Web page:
In the late 1960s, Parks chronicled the young activist organizing voters, speaking at rallies, and advocating for Black self-determination.
Qiana Mestrich’s vintage pictures of Black women at work—including her own mother—show the role women of color play in the workplace.
The feminist artist’s early photomontages from the 1960s and ’70s present a world both striking and deeply familiar in its critique of patriarchy and consumerism.
These previously unpublished selections of 35mm slides confirm and extend the stubborn singularity of Leiter’s color language.
Capturing the cultural grain of the times, artists from Ralph Eugene Meatyard to William Eggleston carefully navigated the shifting lines between tradition and transformation.
From W. Eugene Smith to Dorothea Lange, photography in the 1950s and ’60s was alive with the tensions between record and metaphor.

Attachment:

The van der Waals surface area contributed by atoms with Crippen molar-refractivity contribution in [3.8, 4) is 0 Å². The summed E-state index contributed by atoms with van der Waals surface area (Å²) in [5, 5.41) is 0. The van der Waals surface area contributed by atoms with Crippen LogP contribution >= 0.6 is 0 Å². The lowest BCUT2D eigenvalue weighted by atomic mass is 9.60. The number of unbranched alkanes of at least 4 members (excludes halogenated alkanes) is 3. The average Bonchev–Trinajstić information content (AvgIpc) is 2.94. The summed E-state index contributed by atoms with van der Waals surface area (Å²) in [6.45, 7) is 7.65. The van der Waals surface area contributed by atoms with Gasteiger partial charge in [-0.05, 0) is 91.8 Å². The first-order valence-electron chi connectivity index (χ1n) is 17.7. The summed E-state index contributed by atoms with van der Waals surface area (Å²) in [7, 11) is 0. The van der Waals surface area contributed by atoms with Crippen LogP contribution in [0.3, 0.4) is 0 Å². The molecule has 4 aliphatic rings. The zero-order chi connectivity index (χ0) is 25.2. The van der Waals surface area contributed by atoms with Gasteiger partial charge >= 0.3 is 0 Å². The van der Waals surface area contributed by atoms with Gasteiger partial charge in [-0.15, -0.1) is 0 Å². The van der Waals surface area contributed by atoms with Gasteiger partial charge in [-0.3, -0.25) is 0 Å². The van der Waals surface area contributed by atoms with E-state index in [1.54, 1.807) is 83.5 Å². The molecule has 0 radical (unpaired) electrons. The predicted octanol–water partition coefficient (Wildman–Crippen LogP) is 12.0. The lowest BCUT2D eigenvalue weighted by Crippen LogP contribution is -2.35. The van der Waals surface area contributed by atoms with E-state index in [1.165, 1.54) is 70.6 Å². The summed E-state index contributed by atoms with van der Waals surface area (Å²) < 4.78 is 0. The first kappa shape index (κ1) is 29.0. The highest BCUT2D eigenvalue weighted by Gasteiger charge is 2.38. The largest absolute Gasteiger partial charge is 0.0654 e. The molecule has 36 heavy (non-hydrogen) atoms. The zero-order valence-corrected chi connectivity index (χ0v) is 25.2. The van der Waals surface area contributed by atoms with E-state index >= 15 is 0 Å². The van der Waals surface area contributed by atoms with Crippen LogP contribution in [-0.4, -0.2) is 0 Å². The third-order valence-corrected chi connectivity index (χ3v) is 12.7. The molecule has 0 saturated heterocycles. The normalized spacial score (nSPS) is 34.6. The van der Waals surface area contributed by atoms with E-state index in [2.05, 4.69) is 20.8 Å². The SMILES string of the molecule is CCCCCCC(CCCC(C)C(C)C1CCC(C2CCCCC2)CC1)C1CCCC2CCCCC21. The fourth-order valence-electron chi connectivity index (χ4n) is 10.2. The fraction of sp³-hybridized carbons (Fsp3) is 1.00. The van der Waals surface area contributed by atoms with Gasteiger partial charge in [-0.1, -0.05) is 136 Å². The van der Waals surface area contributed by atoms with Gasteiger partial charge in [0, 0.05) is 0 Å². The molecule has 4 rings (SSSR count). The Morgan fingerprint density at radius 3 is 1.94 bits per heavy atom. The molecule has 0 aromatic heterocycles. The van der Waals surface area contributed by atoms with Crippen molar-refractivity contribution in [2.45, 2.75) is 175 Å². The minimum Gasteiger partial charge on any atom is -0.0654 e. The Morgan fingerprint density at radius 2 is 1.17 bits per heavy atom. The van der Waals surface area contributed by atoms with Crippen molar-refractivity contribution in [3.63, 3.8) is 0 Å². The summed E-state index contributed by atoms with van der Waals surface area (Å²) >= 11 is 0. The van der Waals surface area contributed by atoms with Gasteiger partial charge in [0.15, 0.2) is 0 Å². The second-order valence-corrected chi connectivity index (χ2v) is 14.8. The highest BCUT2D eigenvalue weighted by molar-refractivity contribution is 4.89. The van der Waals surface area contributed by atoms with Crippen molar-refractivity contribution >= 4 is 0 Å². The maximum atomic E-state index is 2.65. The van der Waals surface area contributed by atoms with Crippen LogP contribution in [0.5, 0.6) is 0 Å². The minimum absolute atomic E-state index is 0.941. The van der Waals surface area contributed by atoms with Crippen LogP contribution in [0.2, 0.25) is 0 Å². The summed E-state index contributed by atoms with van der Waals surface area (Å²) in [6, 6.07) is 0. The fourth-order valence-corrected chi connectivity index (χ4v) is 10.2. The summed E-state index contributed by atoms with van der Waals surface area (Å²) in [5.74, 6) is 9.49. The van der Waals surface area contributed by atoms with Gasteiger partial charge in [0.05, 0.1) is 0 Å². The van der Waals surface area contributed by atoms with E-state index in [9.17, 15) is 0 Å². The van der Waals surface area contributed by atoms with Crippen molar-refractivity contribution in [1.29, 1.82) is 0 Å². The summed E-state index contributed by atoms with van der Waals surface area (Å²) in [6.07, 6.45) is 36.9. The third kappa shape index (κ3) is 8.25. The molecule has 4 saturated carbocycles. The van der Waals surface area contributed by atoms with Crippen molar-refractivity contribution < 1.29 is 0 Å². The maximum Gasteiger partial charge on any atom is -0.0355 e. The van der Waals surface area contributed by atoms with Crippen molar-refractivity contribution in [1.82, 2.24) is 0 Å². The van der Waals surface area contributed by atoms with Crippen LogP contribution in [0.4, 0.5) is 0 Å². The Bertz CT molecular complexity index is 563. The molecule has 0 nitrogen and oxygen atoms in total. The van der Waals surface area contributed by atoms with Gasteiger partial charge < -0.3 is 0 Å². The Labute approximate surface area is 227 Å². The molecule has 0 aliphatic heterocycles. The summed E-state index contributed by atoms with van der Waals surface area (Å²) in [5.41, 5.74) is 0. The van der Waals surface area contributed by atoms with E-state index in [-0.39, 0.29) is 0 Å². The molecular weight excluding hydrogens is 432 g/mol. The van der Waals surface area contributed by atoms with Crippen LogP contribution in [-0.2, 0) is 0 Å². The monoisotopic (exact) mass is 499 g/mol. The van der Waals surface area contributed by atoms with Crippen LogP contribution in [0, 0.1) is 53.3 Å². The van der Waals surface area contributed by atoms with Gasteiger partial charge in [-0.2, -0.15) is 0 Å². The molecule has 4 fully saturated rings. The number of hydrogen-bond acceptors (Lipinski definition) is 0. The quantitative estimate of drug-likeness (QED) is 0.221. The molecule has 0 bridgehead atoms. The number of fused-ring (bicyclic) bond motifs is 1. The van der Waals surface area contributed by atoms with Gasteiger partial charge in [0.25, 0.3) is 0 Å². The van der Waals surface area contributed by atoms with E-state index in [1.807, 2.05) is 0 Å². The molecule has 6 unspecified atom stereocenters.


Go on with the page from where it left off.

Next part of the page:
A prolific chronicler of the Beat Generation writers in New York and San Francisco, Mitchell also photographed Harlem street scenes and Black beauty shops. Why has his impressive body of work remained unknown?
On the anniversary of the groundbreaking 1972 posthumous retrospective and monograph, a look back at five lesser-known details from Arbus’s life and career.
An artist and humanist, Carmi exposed the public to the realities of marginalized communities, from dockworkers to sex workers.
Working in fashion and reportage, the photographer cultivated a distinctive visual language. Her retrospective is a window into history in Berlin.
A new publication of Gedney’s work shows why his lyrical images deserve a closer look.
A new photobook revisits the Swiss photographer Karlheinz Weinberger’s images of rock-and-roll boys and edgy nudes in full glory.
Ugo Mulas captured the swinging 1960s art world defined by Andy Warhol, Jasper Johns, and Robert Rauschenberg.
The civil rights-era photographs of Louis Draper and Leonard Freed shed light on the complex lives of African Americans.
Fall 2022, “The Seventieth Anniversary Issue”